In June 2016 the BBC Gaza bureau’s Rushdi Abualouf produced an article for the BBC News website titled “Gazans squeezed by triple taxes as Hamas replaces lost income“.
As was noted here at the time, Abualouf’s portrayal of Hamas’ “financial crisis” skimmed over the fact that the terror organisation’s prioritisation of rearmament and tunnel building plays a key role in the creation of economic and social pressures on ordinary residents of the Gaza Strip. The BBC’s correspondent preferred to focus audience attentions elsewhere:
“It [Hamas] has also faced a crippling blockade by Israel and Egypt and financial sanctions from other countries since it won Palestinian elections in 2006.”
“And Hamas’s financial crisis is unlikely to be solved soon with Israel and Egypt continuing their border closures amid fear of attack by militants from Gaza.”
In early February of this year the BBC’s Tim Franks visited the Gaza Strip. Citing “stifling border closures […] the people here say are for collective punishment”, Franks likewise painted a monochrome picture of dire poverty and deprivation for his World Service listeners which did not include any serious reporting on the subject of the Hamas policies which exacerbate the difficult conditions for residents of the Gaza Strip.
In the nine months since Abualouf’s article was published the BBC has not revisited the topic of Hamas’ draconian taxation policies. COGAT recently published an article which includes more up to date information.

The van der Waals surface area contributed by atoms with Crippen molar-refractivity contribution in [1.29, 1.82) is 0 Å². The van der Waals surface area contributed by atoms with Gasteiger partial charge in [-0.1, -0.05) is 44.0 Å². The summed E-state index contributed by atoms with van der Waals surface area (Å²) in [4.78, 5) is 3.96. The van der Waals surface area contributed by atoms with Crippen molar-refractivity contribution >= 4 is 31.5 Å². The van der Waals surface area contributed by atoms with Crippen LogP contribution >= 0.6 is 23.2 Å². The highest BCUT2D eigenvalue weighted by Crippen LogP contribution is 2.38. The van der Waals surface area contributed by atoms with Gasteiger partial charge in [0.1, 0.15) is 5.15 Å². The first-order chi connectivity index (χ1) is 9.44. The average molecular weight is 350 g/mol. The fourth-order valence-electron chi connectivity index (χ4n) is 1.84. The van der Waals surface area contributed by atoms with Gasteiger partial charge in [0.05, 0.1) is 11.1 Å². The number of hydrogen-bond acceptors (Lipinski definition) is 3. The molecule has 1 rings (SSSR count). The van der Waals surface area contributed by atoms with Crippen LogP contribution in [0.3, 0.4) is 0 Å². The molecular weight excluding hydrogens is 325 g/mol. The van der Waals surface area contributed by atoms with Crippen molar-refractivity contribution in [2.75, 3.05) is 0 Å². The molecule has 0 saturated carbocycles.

“In April 2015 Hamas promoted a new economic plan which was characterized by the imposition of a new tax called “The Solidarity Tax”. Hamas had claimed that this new tax will help the poor of the Gaza Strip, however, in practice, most of the profits from the taxes have been transferred directly to the salaries of Hamas workers. At the same time, Hamas has been imposing new taxes on the Strip’s residents, both directly and indirectly, in addition to improving and expanding old taxes as well.
The most recent burden that Hamas has imposed on the residents of Gaza, with the aim of gaining more money delivered to its own pocket, is forcing merchants to pay off their taxes and debts before being allowed to leave the Strip. In February of 2017, Hamas released a new directive regarding the exit of businessmen and merchants from the Gaza Strip through Erez and Rafah crossings. The new directive stated that it was incumbent upon these businessmen and merchants to provide official documentation stating that they had settled their payments and debts with relevant government and local authorities before leaving the Strip. In addition, Hamas recently attempted to impose new taxes on construction materials, but the move was thwarted after rising resentment by Gaza’s importers and Israel’s threat to completely halt the import of construction goods to the Gaza Strip.
These days, Hamas is in the midst of an economic plan to increase their profits from taxes with the sole intent of using the profits for salary payments. In 2016, Hamas’ average monthly earning from taxation stood at 60 Million NIS, yet in February 2017, the profits from taxes already stood at about 100 million NIS, with the vast majority of these monies going to Hamas’ pocket rather than taking care of Gaza’s people in need.”
While the BBC is clearly aware of the effects of Hamas’ policy of augmented taxation on local residents and the terror group’s priority of military rehabilitation over social and economic issues, those topics continue to be under-reported even in direct coverage from the Gaza Strip.
Contrasting BBC portrayals of the Gaza Strip in English and in Arabic
BBC’s sketchy reporting on Gaza power crisis highlighted